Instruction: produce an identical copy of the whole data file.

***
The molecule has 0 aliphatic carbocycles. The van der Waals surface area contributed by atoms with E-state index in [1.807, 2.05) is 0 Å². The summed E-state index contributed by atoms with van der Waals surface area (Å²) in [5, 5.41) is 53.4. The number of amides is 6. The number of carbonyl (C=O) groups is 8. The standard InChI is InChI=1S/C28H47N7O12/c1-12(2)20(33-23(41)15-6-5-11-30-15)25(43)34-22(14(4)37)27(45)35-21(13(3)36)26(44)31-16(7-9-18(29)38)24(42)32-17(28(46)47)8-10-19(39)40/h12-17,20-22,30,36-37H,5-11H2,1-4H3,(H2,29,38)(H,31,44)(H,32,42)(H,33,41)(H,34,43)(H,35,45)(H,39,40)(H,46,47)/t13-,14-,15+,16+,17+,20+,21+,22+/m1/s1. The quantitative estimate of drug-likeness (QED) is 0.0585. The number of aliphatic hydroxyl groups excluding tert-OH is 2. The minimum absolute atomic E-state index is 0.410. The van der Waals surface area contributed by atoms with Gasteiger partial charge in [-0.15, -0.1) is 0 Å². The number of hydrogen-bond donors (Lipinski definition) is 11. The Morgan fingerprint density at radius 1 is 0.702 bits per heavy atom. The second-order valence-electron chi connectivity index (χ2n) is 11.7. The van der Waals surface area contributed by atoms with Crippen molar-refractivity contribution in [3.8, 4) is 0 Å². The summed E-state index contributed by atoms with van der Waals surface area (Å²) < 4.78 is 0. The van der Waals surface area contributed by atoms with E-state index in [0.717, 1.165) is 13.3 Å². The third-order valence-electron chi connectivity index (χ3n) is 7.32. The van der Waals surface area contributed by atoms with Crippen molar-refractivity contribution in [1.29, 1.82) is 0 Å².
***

The molecule has 0 aliphatic carbocycles. The van der Waals surface area contributed by atoms with E-state index in [1.807, 2.05) is 0 Å². The summed E-state index contributed by atoms with van der Waals surface area (Å²) in [5, 5.41) is 53.4. The number of amides is 6. The number of carbonyl (C=O) groups is 8. The standard InChI is InChI=1S/C28H47N7O12/c1-12(2)20(33-23(41)15-6-5-11-30-15)25(43)34-22(14(4)37)27(45)35-21(13(3)36)26(44)31-16(7-9-18(29)38)24(42)32-17(28(46)47)8-10-19(39)40/h12-17,20-22,30,36-37H,5-11H2,1-4H3,(H2,29,38)(H,31,44)(H,32,42)(H,33,41)(H,34,43)(H,35,45)(H,39,40)(H,46,47)/t13-,14-,15+,16+,17+,20+,21+,22+/m1/s1. The quantitative estimate of drug-likeness (QED) is 0.0585. The number of aliphatic hydroxyl groups excluding tert-OH is 2. The minimum absolute atomic E-state index is 0.410. The van der Waals surface area contributed by atoms with Gasteiger partial charge in [-0.15, -0.1) is 0 Å². The number of hydrogen-bond donors (Lipinski definition) is 11. The Morgan fingerprint density at radius 1 is 0.702 bits per heavy atom. The second-order valence-electron chi connectivity index (χ2n) is 11.7. The van der Waals surface area contributed by atoms with Crippen molar-refractivity contribution in [3.8, 4) is 0 Å². The summed E-state index contributed by atoms with van der Waals surface area (Å²) < 4.78 is 0. The van der Waals surface area contributed by atoms with E-state index in [0.717, 1.165) is 13.3 Å². The third-order valence-electron chi connectivity index (χ3n) is 7.32. The van der Waals surface area contributed by atoms with Crippen molar-refractivity contribution in [1.29, 1.82) is 0 Å².